• Learn to ask for help. No one knows everything. If you are stuck on something, a second pair of eyes really does help, or can at least gets you pointed in the right direction. Obviously there needs to be a balance between waiting to long and not long enough. My rule of thumb is, if it is high priority, error on the side of asking for help sooner rather than later, as you might be stuck on something easily answered. Before asking for help, I always try and ask myself how the person I am about to ask for help, will look at the problem? This line of thinking usually leads to useful insights. Always try and ask for help in a way that will get you useful results, by giving detailed information, for example, things you have tried, how to reproduce the problem, etc.
  • Try to do things right. There is a time and place for hacks and quick prototypes, but in my experience, prototypes have the ability to jump into production rather quickly. Always be on the lookout for elegant, scalable, and maintainable solutions. These are worth spending the extra time and effort to get right. It is a balancing act though, in that you could spend days working on something, that is the big picture, does not matter. So, you need to be careful and use judgement.
  • Learn to do Back of the Envelope Calculations. The ability to provide ballpark estimates will be of great use for things like, capacity planning, water cooler questions, and offering design input. There is a great post called, Latency Numbers Every Programmer Should Know. This also applies to sysadmins, where knowing latency numbers off the top of year head, in terms of network, storage, and compute hardware will greatly help in troubleshooting problems.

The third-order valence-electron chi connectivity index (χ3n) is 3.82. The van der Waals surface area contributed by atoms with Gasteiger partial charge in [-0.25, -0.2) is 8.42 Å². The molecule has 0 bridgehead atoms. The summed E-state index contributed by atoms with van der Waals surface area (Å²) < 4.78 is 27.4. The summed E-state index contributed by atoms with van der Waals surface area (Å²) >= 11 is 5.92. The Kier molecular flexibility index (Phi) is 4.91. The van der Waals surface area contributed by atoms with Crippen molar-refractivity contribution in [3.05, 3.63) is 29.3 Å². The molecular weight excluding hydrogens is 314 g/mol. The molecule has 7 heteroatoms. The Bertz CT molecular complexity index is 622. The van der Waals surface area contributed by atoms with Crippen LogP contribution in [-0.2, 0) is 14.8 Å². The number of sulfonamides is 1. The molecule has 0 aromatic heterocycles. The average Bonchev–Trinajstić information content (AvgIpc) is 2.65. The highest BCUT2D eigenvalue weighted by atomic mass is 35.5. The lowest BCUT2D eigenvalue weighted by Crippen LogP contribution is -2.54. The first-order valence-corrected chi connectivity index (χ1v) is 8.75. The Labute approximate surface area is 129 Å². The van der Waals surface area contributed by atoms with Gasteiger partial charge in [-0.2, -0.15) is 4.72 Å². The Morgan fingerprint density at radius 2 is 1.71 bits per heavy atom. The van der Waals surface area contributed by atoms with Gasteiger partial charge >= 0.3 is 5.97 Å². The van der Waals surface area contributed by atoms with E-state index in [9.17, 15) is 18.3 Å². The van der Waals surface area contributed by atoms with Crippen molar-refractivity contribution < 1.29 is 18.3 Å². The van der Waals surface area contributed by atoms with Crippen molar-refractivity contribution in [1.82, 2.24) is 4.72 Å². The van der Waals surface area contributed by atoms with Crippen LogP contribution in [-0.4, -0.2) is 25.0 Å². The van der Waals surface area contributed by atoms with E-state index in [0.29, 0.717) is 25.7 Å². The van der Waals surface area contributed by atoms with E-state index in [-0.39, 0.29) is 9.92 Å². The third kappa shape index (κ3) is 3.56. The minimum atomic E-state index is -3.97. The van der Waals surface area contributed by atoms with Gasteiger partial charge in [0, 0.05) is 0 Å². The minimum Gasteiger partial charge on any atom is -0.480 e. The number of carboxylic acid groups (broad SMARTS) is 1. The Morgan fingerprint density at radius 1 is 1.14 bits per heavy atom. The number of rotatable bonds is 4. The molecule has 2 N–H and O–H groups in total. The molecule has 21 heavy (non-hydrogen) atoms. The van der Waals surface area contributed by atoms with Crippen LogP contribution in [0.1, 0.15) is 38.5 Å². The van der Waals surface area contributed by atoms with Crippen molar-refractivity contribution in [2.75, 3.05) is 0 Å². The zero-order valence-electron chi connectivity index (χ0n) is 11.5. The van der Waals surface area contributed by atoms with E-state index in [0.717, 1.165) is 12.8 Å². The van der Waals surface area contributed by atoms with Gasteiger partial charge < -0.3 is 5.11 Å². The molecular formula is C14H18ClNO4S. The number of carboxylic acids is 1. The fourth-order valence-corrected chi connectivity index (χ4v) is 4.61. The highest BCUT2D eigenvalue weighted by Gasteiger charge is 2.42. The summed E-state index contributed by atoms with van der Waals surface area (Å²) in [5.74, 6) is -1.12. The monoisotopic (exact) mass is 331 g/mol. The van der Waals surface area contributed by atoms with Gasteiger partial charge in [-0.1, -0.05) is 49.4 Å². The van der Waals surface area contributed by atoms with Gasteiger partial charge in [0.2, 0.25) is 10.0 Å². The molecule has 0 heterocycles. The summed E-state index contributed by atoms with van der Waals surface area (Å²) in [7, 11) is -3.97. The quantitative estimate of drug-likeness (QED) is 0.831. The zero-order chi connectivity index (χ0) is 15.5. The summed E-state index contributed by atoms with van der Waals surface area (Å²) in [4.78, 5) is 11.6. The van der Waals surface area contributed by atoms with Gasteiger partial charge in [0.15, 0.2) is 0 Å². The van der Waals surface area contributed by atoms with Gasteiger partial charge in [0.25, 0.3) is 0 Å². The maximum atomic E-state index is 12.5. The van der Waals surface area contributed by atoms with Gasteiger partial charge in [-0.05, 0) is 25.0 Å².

• Do yourself a favor, go read: Don't Call Yourself A Programmer, And Other Career Advice. Although the target audience is programmers, much of this rings true for sysadmins too.

Technical Books

Now that we have covered the general advice, I just wanted to briefly talk about the lifelong learning item for a minute. If you are learning a new topic, technical books can be a great fantastic starting point, as they typically layout the topic in a logical manner for beginners. However, once I have a general understanding, my focus shifts to internet based research. So, where do I find these technical books? Well, I heavily use Safari Books Online. It is monthly subscription site which gives you access to technical books online. I typically check book reviews on Amazon, find something useful, then read it on Safari Books Online. I am not affiliated with them, just a happy customer. As we cover each of the following topics, I will try and provide sites, books, and references that have helped me in the past. Here are a couple general books that I think everyone sysadmin should read. First, there is "The Practice of System and Network Administration", this is essentially the go to reference book for sysadmins. You can find it on Safari Books Online too. Next, although not sysadmin related, "The Lean Startup" is a fantastic read, as it illustrates what companies go through to be successful, the importance of feedback and metrics, along with many other parallels to well functioning IT departments.

Fundamental Bits

Now that we have covered general career advice, lets move onto the fundamental competencies you will be expected to have as a sysadmin. Things like knowing the OS, networking, UNIX daemons, scripting, problem solving, security, and customer service.

Learn the OS